Speaker Impedance, Tenor OTLs, and Watt Puppies


Generally, is it better to match Tenor OTLs, or any low wattage tube amp, with 8 ohm speakers, rather than say, 4 ohm speakers? I do not clearly understand the impedance factor concept, but have been told that 8 ohm speakers are easier to drive, and also that speaker ohm stability is important. Are Watt Puppies a poor match for the Tenors? I know they will sound good, but are the Watt Puppies performance being maximized?
haydn_josef
Let me give you my two cents form what I learned about Tenor OTLs, or OTLs in general, when it comes to speakers.
OTL amps like an easy load, so an 8 Ohm speaker is easier to drive than a 4 Ohm, but what is more important is the impedance behaviour.
They like a rather linear impedance curve, so if a speaker has huge impedance spikes, say up to 30 Ohm or more and dipping down to 2 Ohm, like my Martin Logan Prodigy┬┤do, they are not a good match and hard to drive for OTLs
I am also looking into these amps and next to the Piega P10, whci a friend drives with Tenor, I am interested in a German made speaker which has an Air Motion Transformer for the treble (I saw it for the first time at the High end show in Frankfurt/Germany)and it is an 8 Ohm speaker, whose impedance varies between 6 Ohm and 10 Ohm, with a 93 dB sensitivity. So this speaker would be a very easy load for any OTL amp like the Tenor.
I would also look into the von Schweikert DB 100 speakers if I were you. I have discussed this speaker with Mr. von Schweikert and according to him, it would be a wonderful match for any OTL.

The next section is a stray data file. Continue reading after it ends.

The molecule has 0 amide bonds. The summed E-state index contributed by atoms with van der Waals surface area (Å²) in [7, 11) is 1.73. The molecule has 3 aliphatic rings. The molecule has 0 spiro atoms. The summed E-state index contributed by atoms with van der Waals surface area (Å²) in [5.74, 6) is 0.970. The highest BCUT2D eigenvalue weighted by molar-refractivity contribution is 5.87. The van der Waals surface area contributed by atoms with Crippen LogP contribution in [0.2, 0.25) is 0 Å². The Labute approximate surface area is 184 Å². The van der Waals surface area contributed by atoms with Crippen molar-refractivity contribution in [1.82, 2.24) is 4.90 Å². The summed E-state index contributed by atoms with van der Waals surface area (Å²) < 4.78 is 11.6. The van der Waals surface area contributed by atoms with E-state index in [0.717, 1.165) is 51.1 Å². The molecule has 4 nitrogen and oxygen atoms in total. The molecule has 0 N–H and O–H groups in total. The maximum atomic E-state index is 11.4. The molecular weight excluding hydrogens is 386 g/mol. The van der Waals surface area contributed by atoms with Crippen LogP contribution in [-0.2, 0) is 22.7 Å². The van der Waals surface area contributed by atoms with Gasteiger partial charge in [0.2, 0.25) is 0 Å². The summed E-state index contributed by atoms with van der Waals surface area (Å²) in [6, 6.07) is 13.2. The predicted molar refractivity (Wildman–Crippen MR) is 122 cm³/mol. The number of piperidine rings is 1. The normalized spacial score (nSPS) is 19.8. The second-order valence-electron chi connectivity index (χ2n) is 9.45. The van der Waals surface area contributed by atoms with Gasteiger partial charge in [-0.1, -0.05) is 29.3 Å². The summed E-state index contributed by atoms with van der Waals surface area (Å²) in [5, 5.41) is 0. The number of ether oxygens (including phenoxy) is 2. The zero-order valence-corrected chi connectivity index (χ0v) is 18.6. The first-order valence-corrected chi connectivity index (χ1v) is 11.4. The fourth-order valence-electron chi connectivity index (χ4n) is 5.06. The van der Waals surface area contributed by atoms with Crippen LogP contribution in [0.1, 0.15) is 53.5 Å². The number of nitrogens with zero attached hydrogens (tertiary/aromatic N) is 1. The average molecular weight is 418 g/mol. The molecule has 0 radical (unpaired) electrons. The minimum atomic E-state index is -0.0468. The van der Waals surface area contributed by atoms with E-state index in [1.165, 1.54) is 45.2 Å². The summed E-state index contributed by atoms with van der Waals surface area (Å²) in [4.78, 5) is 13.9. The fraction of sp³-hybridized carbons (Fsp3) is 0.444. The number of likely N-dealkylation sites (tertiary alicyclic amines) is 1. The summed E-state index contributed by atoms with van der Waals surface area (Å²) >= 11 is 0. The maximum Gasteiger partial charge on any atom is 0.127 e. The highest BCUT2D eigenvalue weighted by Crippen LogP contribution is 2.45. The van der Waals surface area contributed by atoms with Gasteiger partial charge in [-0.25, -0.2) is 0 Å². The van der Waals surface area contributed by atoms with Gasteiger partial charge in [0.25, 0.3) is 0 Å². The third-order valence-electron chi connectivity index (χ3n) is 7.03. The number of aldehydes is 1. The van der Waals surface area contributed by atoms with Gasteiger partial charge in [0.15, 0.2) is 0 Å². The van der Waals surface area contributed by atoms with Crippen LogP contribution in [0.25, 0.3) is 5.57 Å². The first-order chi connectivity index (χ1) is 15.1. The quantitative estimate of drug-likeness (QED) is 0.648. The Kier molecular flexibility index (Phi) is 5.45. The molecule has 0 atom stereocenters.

Hayden, one thing you need to remember is that the Tenors only output 55 watts into 4 ohms, but 75 watts into 8 ohms. then if that is reduced to 3 ohms you are probably looking at less than 50 watts. so the output power of the amp is affected by the impedence.

then the stability of the amp is affected by the change in impedence since there is no output transformer to regulate and stabilize output.

think of impedence as the size of a garden hose. high impedence is a very thin hose....it doesn't take much water to fill and pressurize the hose and it is easy to keep up the pressure. now consider a very large garden hose which is like low impedence....to keep up the pressure it takes lots of water and power to drive the water. without trying to explain the whole impedence picture; an OTL amp is like a water pump designed to work ideally in a medium size hose but that struggles with the bigger hose. also, this pump has a hard time changing speed of flow if the hose changes size.

as you already know, the Watt/Puppy 6's sound great on the Tenors....they just have limited dynamics and can get hard on the peaks or go into soft clipping if pushed. so a marginal match still works with the Tenors....but why have a marginal match when speakers exist that are a very good match with the Tenors?
Thank you Mike. You used a good analogy to clearly explain three concepts: the difference between high and low impedance; impedance stability and output; and amplifier matching with the correct impedance. The problem is should you match your speakers to your amplifier or the other way around
you will read a good review about tenor and watt/puppy
macth at soundstage(june)
adsal, i did read that review.

Hayden, the choice of which comes first, the chicken (speakers) or the egg (amps) is classic. my 2 cents in this case is that for the closest to the musical event an OTL is the best amplifier and no matter what speakers are used only an OTL offers the level of musical satisfaction that i want, especially the Tenors.

in my experience 3 or 4 different speaker systems that are quite a bit different all sounded their best on the Tenors.